Anyone who has paid even a little attention to plants and trees in late winter and early spring knows how responsive they are to temperature. In years when the winters are warm, many trees and other plants bud early. But until now, the molecular mechanism that allows them to detect temperature has been unknown.
Scientists from the University of Cambridge have revealed what they call the “thermometer molecule” that enables plants to develop according to seasonal temperature changes. During the day, these molecules, called phytochromes, are used by plants to detect light, but at night they are instead used to gauge cellular temperature.
Their research was published last fall in the journal Science.
According to lead researcher Philip Wigge, sunlight activates the molecules during the day, binding them to DNA and slowing plant growth. The phytochromes are deactivated rapidly when plants become shaded, enabling them to grow faster to find sunlight again. Wigge said this is how plants compete to escape each other’s shade. Light-driven changes to phytochrome activity can occur in less than a second.
But at night, the molecules gradually become inactive in a process called dark reversion. “Just as mercury rises in a thermometer, the rate at which phytochromes revert to their inactive state during the night is a direct measure of temperature,” Wigge said. “The lower the temperature, the slower phytochromes revert to inactivity, so the molecules spend more time in their active, growth-suppressing state. This is why plants are slower to grow in winter.”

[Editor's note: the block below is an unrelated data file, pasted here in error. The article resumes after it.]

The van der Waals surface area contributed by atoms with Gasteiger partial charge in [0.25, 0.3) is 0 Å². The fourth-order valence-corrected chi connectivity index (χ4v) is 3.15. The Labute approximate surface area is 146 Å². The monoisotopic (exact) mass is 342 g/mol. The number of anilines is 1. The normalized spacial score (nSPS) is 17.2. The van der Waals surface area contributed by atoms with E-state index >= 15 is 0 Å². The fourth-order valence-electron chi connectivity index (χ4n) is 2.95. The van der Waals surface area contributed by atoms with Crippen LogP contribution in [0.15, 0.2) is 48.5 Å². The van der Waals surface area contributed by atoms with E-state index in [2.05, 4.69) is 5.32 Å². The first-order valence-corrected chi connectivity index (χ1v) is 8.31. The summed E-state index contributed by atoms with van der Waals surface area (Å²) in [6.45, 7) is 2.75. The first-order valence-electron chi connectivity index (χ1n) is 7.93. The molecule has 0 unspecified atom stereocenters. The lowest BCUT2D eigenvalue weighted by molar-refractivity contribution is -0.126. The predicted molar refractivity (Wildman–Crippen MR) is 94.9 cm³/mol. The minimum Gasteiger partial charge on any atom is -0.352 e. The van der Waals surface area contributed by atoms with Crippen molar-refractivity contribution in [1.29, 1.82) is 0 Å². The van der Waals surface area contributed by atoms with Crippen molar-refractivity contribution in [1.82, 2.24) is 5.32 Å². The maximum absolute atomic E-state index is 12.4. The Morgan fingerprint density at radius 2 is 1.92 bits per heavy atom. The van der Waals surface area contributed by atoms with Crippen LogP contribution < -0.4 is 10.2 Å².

Conversely, the warmer the temperature, the faster the molecules change to stimulate plant growth.
“Warm temperatures accelerate dark reversion,” he added, “so that phytochromes rapidly reach an inactive state and detach themselves from DNA, allowing genes to be expressed and plant growth to resume.”
Not every plant species relies equally on phytochromes, however. Some, like ash trees, rely more on measuring day length to determine their seasonal timing, but oaks rely primarily on temperature, meaning they are more dependent on phytochromes to dictate their development.
The research was conducted on a mustard plant, but the scientists say the phytochrome genes are found in numerous other species as well. In fact, Wigge said, in light of the increasing unpredictability of weather and temperature caused by climate change, the discovery could help in the breeding of more resilient crops.
“It is estimated that agricultural yields will need to double by 2050, but climate change is a major threat to such targets,” he said. “Key crops, such as wheat and rice, are sensitive to high temperatures.
Thermal stress reduces crop yields by around 10 percent for every one-degree increase in temperature. Discovering the molecules that allow plants to sense temperature has the potential to accelerate the breeding of crops resilient to thermal stress and climate change.”